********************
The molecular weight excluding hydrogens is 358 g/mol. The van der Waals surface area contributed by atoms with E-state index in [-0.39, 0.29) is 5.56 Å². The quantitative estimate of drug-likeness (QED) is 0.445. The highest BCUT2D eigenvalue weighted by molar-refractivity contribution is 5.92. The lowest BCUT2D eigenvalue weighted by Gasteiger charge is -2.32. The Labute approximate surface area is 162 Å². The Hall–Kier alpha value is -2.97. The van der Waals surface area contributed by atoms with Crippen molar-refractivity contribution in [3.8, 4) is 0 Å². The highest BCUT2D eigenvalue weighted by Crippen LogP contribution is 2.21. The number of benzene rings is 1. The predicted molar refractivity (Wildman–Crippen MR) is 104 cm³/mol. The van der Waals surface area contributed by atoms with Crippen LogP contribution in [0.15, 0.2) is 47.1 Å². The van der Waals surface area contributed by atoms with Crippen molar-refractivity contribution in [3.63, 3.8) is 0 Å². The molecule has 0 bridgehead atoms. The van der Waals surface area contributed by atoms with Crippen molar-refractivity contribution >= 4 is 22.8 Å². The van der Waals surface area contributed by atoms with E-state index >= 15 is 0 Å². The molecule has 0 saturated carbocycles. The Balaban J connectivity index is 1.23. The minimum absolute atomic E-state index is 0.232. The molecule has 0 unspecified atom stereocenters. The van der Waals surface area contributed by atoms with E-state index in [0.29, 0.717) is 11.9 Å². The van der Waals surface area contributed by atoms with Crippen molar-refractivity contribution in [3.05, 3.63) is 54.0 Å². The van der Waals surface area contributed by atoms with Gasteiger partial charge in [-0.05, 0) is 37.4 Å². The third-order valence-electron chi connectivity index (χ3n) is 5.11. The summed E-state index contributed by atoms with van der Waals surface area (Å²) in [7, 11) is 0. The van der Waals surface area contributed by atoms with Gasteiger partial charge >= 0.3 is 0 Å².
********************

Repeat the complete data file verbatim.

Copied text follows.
The molecular weight excluding hydrogens is 358 g/mol. The van der Waals surface area contributed by atoms with E-state index in [-0.39, 0.29) is 5.56 Å². The quantitative estimate of drug-likeness (QED) is 0.445. The highest BCUT2D eigenvalue weighted by molar-refractivity contribution is 5.92. The lowest BCUT2D eigenvalue weighted by Gasteiger charge is -2.32. The Labute approximate surface area is 162 Å². The Hall–Kier alpha value is -2.97. The van der Waals surface area contributed by atoms with Crippen molar-refractivity contribution in [3.8, 4) is 0 Å². The highest BCUT2D eigenvalue weighted by Crippen LogP contribution is 2.21. The number of benzene rings is 1. The predicted molar refractivity (Wildman–Crippen MR) is 104 cm³/mol. The van der Waals surface area contributed by atoms with Crippen LogP contribution in [0.15, 0.2) is 47.1 Å². The van der Waals surface area contributed by atoms with Crippen molar-refractivity contribution in [3.63, 3.8) is 0 Å². The molecule has 0 bridgehead atoms. The van der Waals surface area contributed by atoms with Crippen molar-refractivity contribution >= 4 is 22.8 Å². The van der Waals surface area contributed by atoms with E-state index >= 15 is 0 Å². The molecule has 0 saturated carbocycles. The Balaban J connectivity index is 1.23. The minimum absolute atomic E-state index is 0.232. The molecule has 0 unspecified atom stereocenters. The van der Waals surface area contributed by atoms with E-state index in [0.29, 0.717) is 11.9 Å². The van der Waals surface area contributed by atoms with Crippen molar-refractivity contribution in [3.05, 3.63) is 54.0 Å². The van der Waals surface area contributed by atoms with Gasteiger partial charge in [-0.05, 0) is 37.4 Å². The third-order valence-electron chi connectivity index (χ3n) is 5.11. The summed E-state index contributed by atoms with van der Waals surface area (Å²) in [7, 11) is 0. The van der Waals surface area contributed by atoms with Gasteiger partial charge >= 0.3 is 0 Å².